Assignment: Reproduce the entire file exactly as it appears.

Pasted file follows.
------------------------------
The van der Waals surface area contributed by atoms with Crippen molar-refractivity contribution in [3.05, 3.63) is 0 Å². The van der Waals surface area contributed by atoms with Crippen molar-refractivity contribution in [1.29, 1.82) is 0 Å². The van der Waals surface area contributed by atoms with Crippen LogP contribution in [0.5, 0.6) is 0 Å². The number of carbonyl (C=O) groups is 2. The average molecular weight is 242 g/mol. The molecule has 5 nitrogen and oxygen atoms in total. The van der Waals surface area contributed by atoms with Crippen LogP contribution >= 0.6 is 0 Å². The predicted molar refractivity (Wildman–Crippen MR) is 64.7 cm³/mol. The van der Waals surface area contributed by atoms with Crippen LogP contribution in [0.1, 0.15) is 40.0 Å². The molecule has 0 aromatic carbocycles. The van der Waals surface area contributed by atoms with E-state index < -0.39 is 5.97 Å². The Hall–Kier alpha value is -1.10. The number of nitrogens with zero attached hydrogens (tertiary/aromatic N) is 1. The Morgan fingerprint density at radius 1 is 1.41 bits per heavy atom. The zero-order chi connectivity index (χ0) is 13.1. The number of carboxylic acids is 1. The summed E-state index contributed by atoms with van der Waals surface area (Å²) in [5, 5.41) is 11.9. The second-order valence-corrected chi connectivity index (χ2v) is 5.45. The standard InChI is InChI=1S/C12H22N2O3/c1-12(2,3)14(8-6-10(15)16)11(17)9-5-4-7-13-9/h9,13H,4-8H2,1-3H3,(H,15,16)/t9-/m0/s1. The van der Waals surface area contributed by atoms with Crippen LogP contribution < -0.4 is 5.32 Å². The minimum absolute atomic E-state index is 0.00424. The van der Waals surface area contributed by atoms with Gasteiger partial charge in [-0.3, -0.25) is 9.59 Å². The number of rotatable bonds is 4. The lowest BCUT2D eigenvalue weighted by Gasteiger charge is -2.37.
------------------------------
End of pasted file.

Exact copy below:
The van der Waals surface area contributed by atoms with Crippen molar-refractivity contribution in [3.05, 3.63) is 0 Å². The van der Waals surface area contributed by atoms with Crippen molar-refractivity contribution in [1.29, 1.82) is 0 Å². The van der Waals surface area contributed by atoms with Crippen LogP contribution in [0.5, 0.6) is 0 Å². The number of carbonyl (C=O) groups is 2. The average molecular weight is 242 g/mol. The molecule has 5 nitrogen and oxygen atoms in total. The van der Waals surface area contributed by atoms with Crippen LogP contribution >= 0.6 is 0 Å². The predicted molar refractivity (Wildman–Crippen MR) is 64.7 cm³/mol. The van der Waals surface area contributed by atoms with Crippen LogP contribution in [0.1, 0.15) is 40.0 Å². The molecule has 0 aromatic carbocycles. The van der Waals surface area contributed by atoms with E-state index < -0.39 is 5.97 Å². The Hall–Kier alpha value is -1.10. The number of nitrogens with zero attached hydrogens (tertiary/aromatic N) is 1. The Morgan fingerprint density at radius 1 is 1.41 bits per heavy atom. The zero-order chi connectivity index (χ0) is 13.1. The number of carboxylic acids is 1. The summed E-state index contributed by atoms with van der Waals surface area (Å²) in [5, 5.41) is 11.9. The second-order valence-corrected chi connectivity index (χ2v) is 5.45. The standard InChI is InChI=1S/C12H22N2O3/c1-12(2,3)14(8-6-10(15)16)11(17)9-5-4-7-13-9/h9,13H,4-8H2,1-3H3,(H,15,16)/t9-/m0/s1. The van der Waals surface area contributed by atoms with Crippen LogP contribution < -0.4 is 5.32 Å². The minimum absolute atomic E-state index is 0.00424. The van der Waals surface area contributed by atoms with Gasteiger partial charge in [-0.3, -0.25) is 9.59 Å². The number of rotatable bonds is 4. The lowest BCUT2D eigenvalue weighted by Gasteiger charge is -2.37.